DES MOINES, Iowa (AP) — Iowa has received a nearly $97 million federal grant to tackle the state’s water quality and flood challenges. Gov. Terry Branstad, along with state and local leaders, announced Friday that the state was awarded the money from the U.S. Department of Housing and Urban Development in order to help speed up flood reduction and water quality efforts in Iowa’s key watersheds over the next five years.

Among the identified flood reduction and targeted water quality efforts, is the East Nishnabotna and West Nishnabotna Rivers. Iowa is among 13 states and cities to receive the award, which is a part of the Natural Disaster Resilience Competition. The state was awarded the fourth-largest grant of any applicant.

Dispute over ‘grain leg’ near Carroll airport headed to court

Ag/Outdoor, News

January 22nd, 2016 by Ric Hanson

The Carroll Airport Commission is going to court to try to resolve a long-running dispute with a local farmer. Airport officials say the grain handling tower Loren Danner built on his farm south of the Carroll airport is a flight hazard. It’s called a “grain leg” and it’s a permanent, upright tower that funnels corn and soybeans into a bin. Commission member Greg Siemann said “We were not notified and were not aware of its planned construction or construction until after the grain leg was fully constructed,” Siemann says. “That was done in a matter of days.”

The lack of notification is a violation of local ordinances, according to Siemann. Kevin Wittrock, who is also a member of the Carroll Airport Commission, says the structure is obscured under a plane’s left wing as it comes in to land on two of the runways. “If you fly a standard flight pattern to land on the runway, oddly enough you’ll go right over that grain leg,” Wittrock says. “…We feel it’s going to be a hazard.” A trial date has been set for June 28th.

Commission members say they’re not necessarily looking for complete removal of the structure and reducing its height by at least 61 feet would answer their concerns. Danner says the grain leg cost about 300-thousand dollars to build and lowering the system by just 40 feet would cost him 200-thousand dollars because of the conveyors he’d have to install to handle his grain.

Danner obtained a special permit from Carroll County officials for construction of the grain handling tower. In 2013, a county official said the F-A-A had determined the tower could remain if it was properly lit at night.

(Radio Iowa)

Study finds 800,000 Iowans have diabetes or are at risk

News

January 22nd, 2016 by Ric Hanson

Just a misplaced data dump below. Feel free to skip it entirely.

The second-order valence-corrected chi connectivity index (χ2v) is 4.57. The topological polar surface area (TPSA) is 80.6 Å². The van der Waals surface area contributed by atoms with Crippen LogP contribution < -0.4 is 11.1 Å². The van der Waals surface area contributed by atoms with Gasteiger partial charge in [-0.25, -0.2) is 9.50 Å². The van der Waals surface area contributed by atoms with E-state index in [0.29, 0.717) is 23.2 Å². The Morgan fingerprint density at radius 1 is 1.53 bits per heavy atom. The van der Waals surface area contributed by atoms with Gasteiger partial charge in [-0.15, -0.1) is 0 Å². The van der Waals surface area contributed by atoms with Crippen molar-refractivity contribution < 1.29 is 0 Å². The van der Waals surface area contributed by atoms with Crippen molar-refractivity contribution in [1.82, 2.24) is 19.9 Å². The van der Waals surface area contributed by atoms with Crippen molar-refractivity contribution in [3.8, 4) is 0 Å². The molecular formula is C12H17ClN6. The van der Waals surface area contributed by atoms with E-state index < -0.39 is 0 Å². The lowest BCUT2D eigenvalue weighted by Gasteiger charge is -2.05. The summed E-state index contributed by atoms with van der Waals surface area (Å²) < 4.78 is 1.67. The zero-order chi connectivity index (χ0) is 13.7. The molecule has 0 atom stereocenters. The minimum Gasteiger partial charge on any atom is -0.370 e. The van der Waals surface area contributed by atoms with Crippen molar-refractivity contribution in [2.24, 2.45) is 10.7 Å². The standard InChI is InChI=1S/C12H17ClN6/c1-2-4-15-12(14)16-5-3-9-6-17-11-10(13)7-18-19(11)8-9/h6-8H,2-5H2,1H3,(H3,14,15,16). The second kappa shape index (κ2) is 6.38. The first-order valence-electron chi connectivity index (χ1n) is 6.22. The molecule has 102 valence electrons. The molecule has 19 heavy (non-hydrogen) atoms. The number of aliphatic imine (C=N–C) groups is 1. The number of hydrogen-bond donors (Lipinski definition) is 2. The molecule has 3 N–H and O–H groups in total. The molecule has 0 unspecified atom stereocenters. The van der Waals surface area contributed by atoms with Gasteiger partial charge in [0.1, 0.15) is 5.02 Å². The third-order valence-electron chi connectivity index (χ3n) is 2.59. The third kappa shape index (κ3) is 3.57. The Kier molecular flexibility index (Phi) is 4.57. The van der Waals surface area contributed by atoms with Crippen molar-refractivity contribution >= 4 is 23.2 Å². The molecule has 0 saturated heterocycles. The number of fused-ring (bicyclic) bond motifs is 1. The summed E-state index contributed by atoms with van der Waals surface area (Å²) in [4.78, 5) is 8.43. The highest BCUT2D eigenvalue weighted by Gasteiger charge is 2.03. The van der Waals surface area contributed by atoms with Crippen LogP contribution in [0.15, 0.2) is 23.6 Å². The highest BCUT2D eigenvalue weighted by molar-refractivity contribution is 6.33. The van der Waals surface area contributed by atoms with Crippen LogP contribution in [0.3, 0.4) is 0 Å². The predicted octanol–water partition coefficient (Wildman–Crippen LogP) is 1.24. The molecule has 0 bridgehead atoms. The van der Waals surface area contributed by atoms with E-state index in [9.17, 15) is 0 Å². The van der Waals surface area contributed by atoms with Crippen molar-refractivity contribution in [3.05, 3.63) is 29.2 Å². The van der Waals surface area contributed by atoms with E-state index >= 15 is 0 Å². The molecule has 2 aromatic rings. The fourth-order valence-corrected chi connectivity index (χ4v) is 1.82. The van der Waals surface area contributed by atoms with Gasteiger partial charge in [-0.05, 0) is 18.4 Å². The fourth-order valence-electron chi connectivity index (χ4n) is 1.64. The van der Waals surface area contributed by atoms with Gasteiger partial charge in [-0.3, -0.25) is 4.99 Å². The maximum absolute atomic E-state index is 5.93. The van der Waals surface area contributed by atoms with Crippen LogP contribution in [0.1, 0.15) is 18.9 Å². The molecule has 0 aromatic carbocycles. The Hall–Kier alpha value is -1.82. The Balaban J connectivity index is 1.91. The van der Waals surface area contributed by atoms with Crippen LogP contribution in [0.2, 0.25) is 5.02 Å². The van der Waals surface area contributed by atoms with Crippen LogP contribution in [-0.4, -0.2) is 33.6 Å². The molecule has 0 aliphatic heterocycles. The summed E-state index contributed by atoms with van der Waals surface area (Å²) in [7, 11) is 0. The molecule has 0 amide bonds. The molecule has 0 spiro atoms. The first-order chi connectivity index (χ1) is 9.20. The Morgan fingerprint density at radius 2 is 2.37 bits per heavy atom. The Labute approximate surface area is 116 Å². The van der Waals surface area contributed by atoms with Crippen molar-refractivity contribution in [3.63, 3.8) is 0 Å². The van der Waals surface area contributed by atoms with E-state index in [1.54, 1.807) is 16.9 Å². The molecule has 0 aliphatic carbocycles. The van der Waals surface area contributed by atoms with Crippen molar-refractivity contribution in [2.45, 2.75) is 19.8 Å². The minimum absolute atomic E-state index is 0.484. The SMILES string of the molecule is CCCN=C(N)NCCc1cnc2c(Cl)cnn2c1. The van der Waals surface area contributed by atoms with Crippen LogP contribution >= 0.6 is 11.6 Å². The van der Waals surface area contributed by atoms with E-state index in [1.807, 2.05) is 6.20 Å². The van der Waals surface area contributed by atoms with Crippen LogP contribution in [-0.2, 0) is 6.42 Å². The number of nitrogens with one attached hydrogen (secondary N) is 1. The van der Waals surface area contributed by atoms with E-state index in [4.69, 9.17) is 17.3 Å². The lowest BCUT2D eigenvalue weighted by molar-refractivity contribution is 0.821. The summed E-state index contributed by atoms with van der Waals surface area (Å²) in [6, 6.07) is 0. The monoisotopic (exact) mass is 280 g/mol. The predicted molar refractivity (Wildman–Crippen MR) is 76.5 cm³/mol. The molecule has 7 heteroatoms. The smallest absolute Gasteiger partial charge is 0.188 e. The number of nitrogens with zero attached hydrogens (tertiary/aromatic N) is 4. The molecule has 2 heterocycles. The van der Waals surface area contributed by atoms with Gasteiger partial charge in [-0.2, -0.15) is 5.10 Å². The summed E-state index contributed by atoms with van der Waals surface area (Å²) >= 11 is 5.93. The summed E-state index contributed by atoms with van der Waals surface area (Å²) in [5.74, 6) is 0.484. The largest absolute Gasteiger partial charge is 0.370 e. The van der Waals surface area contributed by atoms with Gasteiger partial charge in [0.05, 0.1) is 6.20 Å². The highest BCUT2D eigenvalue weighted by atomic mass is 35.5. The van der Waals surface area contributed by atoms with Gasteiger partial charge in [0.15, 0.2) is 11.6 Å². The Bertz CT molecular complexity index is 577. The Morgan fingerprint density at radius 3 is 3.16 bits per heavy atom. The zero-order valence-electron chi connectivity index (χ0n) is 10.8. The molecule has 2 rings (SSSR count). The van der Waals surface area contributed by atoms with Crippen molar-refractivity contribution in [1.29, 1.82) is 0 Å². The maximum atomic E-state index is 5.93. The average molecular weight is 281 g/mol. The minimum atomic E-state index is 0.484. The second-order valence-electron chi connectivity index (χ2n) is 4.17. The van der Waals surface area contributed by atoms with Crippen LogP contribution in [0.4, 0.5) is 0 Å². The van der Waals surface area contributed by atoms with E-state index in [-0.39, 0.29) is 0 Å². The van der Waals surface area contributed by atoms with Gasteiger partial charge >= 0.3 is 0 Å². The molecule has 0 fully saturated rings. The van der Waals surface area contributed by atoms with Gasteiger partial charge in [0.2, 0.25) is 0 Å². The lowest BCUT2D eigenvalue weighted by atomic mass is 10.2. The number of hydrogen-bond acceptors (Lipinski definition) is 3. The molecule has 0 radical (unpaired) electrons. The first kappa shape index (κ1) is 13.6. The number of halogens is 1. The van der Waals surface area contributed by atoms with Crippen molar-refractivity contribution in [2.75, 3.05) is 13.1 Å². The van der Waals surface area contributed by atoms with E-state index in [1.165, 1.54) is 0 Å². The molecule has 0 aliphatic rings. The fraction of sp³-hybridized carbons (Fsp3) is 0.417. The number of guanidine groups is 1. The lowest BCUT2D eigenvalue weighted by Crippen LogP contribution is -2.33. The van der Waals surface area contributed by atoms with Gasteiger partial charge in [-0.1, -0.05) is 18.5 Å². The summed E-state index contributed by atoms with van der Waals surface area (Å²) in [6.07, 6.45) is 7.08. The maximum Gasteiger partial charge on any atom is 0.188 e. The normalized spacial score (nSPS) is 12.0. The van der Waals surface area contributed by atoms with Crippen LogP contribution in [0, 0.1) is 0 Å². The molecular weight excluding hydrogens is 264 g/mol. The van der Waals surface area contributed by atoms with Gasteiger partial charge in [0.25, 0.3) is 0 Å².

More than one-third of Iowa’s population is either diabetic or prediabetic and a new campaign is being launched here in hopes of reversing a dangerous trend. Dr. David Grayson Marrero, past-president of the American Diabetes Association, says they’re focusing on the several hundred-thousand Iowans who are prediabetic with the goal of getting them to make a few key changes that could mean saving their lives.

“Risk factors would be: excess weight or obesity; it would be family history of type 2 diabetes, a first-degree relative, mother, father, sister, brother,” Dr. Marrero says. “It could be age. Older people are more likely to have prediabetes. It can be a woman who’s had gestational diabetes or diabetes during pregnancy.”

The website, Do I Have Prediabetes-dot-org (doihaveprediabetes.org), features a simple test people can take to determine if they might have the condition. He says prediabetes can be headed off before it worsens. “Very modest changes in your lifestyle,” Marrero says. “Losing five to ten-percent of your body weight and increasing your physical activity to the equivalent of 150 minutes a week of walking, that’s 30 minutes a day. It can really make a huge difference and reduce your risk between 60 to 70-percent.”

Studies find about 300-thousand Iowans, or about 12-percent of the population, has diabetes and perhaps 20-percent of them don’t know it as they haven’t been diagnosed. There are several long-term risks of prediabetes, including stroke, heart attacks, blindness and amputation. Research suggests once people are aware of their condition, they’re more likely to make the lifestyle changes necessary to prevent or delay progression to type 2 diabetes. Marrero is director of the Diabetes Translational Research Center at the Indiana University School of Medicine.

(Radio Iowa)